Use of “marijuana” by those in the media is a tough issue. We want to use it for recognition factor. A 68-year-old domestic partner and registered Republican in a small town in Wisconsin won’t necessarily understand “cannabis,” but is sure to respond to “pot” or “marijuana.”
Of course, it can easily be argued that this is exactly why the potentially unknown term “cannabis” should be used more frequently; readers need to be exposed and educated.
“Cannabis” has a decidedly 21st century ring to it. Possibly it’s the European flavor (my favorite cars come from there, after all). It’s objective. It’s technical. It’s Latin, for god sake. It’s about as unbiased and neutral a term as can be used to label the kind herb.
I typically stick to “cannabis” in most of my writing, but must admit to often embracing “marijuana” for major projects, even my book Understanding Medical Marijuana. Because the target audience of the book was middle class, middle aged, largely undecided voters, I purposefully used this old school term for our favorite plant to best attract this demographic.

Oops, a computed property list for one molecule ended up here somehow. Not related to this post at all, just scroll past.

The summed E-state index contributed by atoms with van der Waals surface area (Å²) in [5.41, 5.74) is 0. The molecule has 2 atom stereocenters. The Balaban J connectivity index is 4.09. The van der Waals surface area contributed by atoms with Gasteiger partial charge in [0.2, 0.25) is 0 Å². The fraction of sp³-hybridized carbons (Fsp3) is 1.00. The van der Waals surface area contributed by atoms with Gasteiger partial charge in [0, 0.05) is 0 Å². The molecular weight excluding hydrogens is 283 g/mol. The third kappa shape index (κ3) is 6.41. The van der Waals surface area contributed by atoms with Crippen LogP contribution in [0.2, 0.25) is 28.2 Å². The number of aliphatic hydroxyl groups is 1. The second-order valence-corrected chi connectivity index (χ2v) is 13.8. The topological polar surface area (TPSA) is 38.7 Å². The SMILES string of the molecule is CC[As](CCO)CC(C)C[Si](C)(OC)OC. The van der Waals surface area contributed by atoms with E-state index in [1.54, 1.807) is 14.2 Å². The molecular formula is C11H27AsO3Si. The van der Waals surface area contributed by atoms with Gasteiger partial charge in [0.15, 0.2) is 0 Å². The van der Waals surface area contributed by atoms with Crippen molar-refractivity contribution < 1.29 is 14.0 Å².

No Longer an Alien Topic
The topic of cannabis, however, is gaining enough national attention from major news outlets like CNN, MSNBC, and FOX that it no longer is such an alien topic to tens of millions of conservative Americans. While the average FOX viewer might not be a big fan of the culture or a daily toker, they increasingly recognize previously strange terms like “cannabis” and even “cannabinoids” and “CBD.”
“My personal preference is for the scientifically accurate term cannabis, because it removes emotion and stigma from the debate.” — Steve DeAngelo, The Cannabis Manifesto
My direction? I’m pretty much going to abandon use of “marijuana” in all of my writing. I’ll toss it in there sometimes just to shake things up and avoid the monotony of using “cannabis” for the 29th time in a single 1,400 word article, but otherwise I don’t respect it.